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Robocall

Associations Press FCC to Keep Robocall Extension for Facilities-Based Carriers

Organizations say preponderance of illegal calls don’t come from facilities-based providers.

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Acting FCC Chairwoman Jessica Rosenworcel

August 11, 2021 – In submissions to the Federal Communications Commission on Monday, associations representing smaller telecom are asking the agency to keep an extension specifically for facilities-based carriers to comply with new robocall rules.

In May, the FCC voted to push up by a year, from 2023 to 2022, the deadline for small carriers to comply with the STIR/SHAKEN regime, which requires telephone service providers to put in place measures – including analytics services to vet calls – to drastically reduce the frequency of scam, illegal robocalls, and ID spoofing that misleads Americans to believe the call is legitimate. Large carriers, however, had a deadline of June 30 this year.

But in submissions to the FCC this week, the Competitive Carriers Association, NTCA, and USTelecom said the preponderance of illegal robocalls come from smaller providers – those with fewer than 100,000 lines – that don’t have networks and, because of that, facilities-based carriers should have the additional year to comply with the rules, which is reportedly a highly technical and complex endeavor.

To appreciate the effort, providers must tag or label all calls on their network, using analytics tools, to ensure that the calls are legitimate. All illegitimate calls must be tagged as potential spam or blocked completely. Even still, the possibility of “false positives” can occur. Failure to comply with the rules could result in hefty penalties.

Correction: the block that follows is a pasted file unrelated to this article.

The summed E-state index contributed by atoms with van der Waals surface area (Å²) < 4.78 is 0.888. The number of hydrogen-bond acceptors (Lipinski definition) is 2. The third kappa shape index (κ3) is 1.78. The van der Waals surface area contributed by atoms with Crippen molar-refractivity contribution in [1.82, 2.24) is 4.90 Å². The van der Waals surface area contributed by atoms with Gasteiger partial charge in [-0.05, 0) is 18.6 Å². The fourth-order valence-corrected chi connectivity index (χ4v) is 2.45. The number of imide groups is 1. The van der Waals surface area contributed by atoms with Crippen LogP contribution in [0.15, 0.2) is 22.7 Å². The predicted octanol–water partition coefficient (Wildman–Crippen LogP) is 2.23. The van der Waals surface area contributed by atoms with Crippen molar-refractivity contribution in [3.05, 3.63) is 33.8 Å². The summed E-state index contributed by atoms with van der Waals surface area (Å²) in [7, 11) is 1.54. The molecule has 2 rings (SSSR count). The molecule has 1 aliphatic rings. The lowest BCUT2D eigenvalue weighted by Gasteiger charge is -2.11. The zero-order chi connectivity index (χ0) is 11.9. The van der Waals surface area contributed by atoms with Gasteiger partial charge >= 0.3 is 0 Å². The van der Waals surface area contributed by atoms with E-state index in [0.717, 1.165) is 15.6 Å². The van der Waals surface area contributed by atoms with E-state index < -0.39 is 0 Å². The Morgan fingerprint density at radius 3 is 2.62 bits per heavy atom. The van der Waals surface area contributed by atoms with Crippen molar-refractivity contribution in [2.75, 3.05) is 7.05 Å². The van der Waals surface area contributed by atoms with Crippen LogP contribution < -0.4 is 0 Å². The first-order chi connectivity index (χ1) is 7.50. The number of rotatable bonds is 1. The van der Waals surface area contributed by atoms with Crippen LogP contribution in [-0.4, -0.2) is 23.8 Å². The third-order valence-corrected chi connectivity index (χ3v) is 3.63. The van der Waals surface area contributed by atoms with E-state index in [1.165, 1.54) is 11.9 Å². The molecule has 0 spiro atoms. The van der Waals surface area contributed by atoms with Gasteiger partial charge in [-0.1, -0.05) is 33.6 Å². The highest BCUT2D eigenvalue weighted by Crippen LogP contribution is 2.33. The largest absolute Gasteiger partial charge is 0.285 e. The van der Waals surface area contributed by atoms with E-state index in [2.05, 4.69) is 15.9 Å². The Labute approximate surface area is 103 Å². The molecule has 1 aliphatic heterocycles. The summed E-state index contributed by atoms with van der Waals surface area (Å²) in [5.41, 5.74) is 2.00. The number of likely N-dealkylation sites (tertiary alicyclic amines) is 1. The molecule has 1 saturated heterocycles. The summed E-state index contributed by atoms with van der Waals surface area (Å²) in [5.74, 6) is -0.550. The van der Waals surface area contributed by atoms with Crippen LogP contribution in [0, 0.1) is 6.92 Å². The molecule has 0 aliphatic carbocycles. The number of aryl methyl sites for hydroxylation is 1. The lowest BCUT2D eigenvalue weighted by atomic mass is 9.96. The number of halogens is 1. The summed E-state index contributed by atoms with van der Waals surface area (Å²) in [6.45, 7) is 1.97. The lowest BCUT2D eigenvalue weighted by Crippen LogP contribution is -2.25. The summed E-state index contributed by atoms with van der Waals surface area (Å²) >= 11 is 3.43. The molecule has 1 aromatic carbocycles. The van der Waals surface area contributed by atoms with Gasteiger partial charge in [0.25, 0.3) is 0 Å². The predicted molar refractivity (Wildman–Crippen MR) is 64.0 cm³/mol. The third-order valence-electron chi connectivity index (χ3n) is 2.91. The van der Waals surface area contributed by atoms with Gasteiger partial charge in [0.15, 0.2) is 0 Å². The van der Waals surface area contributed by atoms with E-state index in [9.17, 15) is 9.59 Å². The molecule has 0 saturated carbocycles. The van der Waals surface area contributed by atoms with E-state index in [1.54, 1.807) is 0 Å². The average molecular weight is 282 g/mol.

‘Good faith’ actors shouldn’t be penalized

“Commenters recognize as well that care must be taken to correctly identify this group of small providers in a surgical and precise manner that does not sweep in innocent actors and compel them to adopt this standard on a timeframe they had neither anticipated nor budgeted for,” the NTCA said in its submission to the FCC on Monday.

“A more targeted and effective way of capturing the parties that prompted these proposals can be found in the record – specifically, the Commission should require operators that are not ‘facilities-based’ voice providers…to adopt STIR/SHAKEN on a more accelerated timeframe,” the NTCA continued.

Burden of proof on non-facilities providers to show need for extension

USTelecom, however, added that the non-facilities-based providers – which generally originate calls over the public internet – should be able to request the full two-year extension, but they must show why they need it.

“It’s also critical that they are required to explain in detail and specificity why their robocall mitigation plans are sufficient to protect consumers and other voice service providers from illegal and unwanted robocalls,” USTelecom said in its Monday submission.

“Such a requirement would offer the right balance between affording non-facilities-based small providers the opportunity for the full extension if truly needed, but without creating an opportunity for the small VoIP providers responsible for illegal robocalls to abuse the process in order to continue to send unsigned illegal traffic downstream to the detriment of other providers and consumers,” USTelecom added.

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Robocall

Public Knowledge Urges VoIP to Be Regulated Under Title II to Stop Robocalls

Title II would require VoIP services to be subject to stronger regulations already in place for telecommunication providers.

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Photo of Harold Feld, Senior Vice President of Public Knowledge

WASHINGTON, August 18, 2022 – Public Knowledge is asking the Federal Communications Commission to classify facilities-based voice over Internet protocol services under Title II of the 1934 Communications Act, which it said would help the commission tackle robocalls.

The non-profit public interest group last week amended a March petition to the agency narrowing the field of VoIP providers to be captured under its proposal to facilities-based interconnected VoIP services, which require a broadband connection for real-time voice communications on the public telephone network. That’s instead of a broader field including non-interconnected services, which allow voice communications through a device not connected to the phone network, like gaming consoles.